Monitoring irrigation water between coral reefs

The coral island of Lifou is a dream island in the archipelago of New Caledonia, a French overseas territory in the heart of the Pacific Ocean. It is a luxuriant island, a destination for lovers of the sea and snorkeling, where it is possible to come into contact with the traditional customs and traditions of the Kanak tribes. It has a population of 21,000 inhabitants and covers an area of 1150 km2, making it the largest of the Loyalty Islands.

Lifou offers breathtaking views, pristine white sandy beaches, and sheer cliffs. Thanks to the favorable climate in Lifou, typical fruits such as the Pogo banana, lychee, papaya, coconut, and many other delicacies are grown in abundance. These crops require continuous irrigation and technological systems to manage and monitor the pumping stations for agricultural water to irrigate the numerous orchards.

image 1 - a simplified image of the coastline and type of crops


The monitoring system of the pumping stations
Therefore, it was necessary to implement a monitoring system for these stations, collecting planting data from 10 stations across the Loyalty Islands archipelago and 47 across New Caledonia. In turn, the data is sent directly to the Cloud via the MQTT protocol, a simple and lightweight protocol for exchanging messages that require few device resources to manage it. This means significant time savings during the configuration and installation phase and no need to use dedicated programming languages or complex supervision systems. The objective achieved is threefold: detection of leaks, monitoring of water consumption according to the operating time of the users, and general monitoring of the system to schedule maintenance or replacement of components before any faults occur.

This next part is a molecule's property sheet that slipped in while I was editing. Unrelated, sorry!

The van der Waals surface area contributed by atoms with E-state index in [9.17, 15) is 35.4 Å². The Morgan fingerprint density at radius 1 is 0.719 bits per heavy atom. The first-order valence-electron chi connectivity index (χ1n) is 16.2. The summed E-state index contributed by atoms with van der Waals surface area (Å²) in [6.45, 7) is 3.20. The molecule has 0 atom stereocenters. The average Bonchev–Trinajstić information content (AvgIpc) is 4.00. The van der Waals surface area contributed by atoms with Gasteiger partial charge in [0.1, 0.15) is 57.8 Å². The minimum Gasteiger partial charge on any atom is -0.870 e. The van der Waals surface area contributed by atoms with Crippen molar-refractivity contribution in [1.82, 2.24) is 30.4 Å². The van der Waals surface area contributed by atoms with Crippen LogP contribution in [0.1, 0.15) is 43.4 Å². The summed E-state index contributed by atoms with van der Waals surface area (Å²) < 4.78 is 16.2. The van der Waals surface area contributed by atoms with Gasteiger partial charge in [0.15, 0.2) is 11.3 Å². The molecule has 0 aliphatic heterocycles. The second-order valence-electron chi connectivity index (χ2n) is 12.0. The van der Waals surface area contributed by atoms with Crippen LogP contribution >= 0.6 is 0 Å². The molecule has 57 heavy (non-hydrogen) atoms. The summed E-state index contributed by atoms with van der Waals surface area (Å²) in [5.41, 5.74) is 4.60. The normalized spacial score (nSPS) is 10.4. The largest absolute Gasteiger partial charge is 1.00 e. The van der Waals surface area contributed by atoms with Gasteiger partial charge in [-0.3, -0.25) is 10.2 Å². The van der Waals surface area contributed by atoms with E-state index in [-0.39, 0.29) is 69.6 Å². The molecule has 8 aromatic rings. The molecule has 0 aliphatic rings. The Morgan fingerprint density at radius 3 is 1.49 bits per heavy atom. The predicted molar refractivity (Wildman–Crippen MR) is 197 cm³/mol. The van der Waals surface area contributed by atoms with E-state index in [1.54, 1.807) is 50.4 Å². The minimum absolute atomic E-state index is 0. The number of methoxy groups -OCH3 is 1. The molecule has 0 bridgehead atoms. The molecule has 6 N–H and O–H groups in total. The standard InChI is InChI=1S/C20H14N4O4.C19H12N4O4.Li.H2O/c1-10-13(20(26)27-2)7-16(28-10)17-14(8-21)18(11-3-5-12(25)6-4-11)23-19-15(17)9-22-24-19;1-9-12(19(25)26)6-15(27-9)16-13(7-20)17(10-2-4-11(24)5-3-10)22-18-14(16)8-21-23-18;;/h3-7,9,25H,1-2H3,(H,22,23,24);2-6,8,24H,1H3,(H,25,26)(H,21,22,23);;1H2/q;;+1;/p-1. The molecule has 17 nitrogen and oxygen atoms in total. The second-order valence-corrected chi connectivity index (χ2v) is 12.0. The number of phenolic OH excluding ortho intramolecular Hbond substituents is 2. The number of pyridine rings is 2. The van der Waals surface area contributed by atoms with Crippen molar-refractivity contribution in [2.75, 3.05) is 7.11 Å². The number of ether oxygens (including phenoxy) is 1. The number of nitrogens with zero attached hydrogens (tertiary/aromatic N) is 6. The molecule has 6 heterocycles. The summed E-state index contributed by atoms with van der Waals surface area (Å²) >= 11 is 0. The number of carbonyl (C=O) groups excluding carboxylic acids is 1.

This technological innovation initiative has been implemented by the Pacific Community, in collaboration with the provinces and the government of New Caledonia, under the project “PROTEGE" funded by the European Union.

image 2 - one of 47 pumping stations all managed with the SENECA monitoring system

The key role of SENECA Z-LTE datalogger
The data collection and transmission system is the advanced Z-LTE datalogger, a SENECA device which, thanks to enhanced industrialization and a high-performance 4G/LTE modem with GPS GNSS receiver up to 55 channels, can respond to the growing need for real-time analysis and integration with IT systems. Z-LTE is used to monitor the electrical parameters of the pumping station, the water consumption by measuring the pulses coming from the water meters, and the correct functioning of the pressurization units. The SENECA datalogger is powered by a UPS with an external battery and the ability to monitor the charge level and battery status.

image 3 - Detail image of the SENECA Z-LTE data logger during the correct operation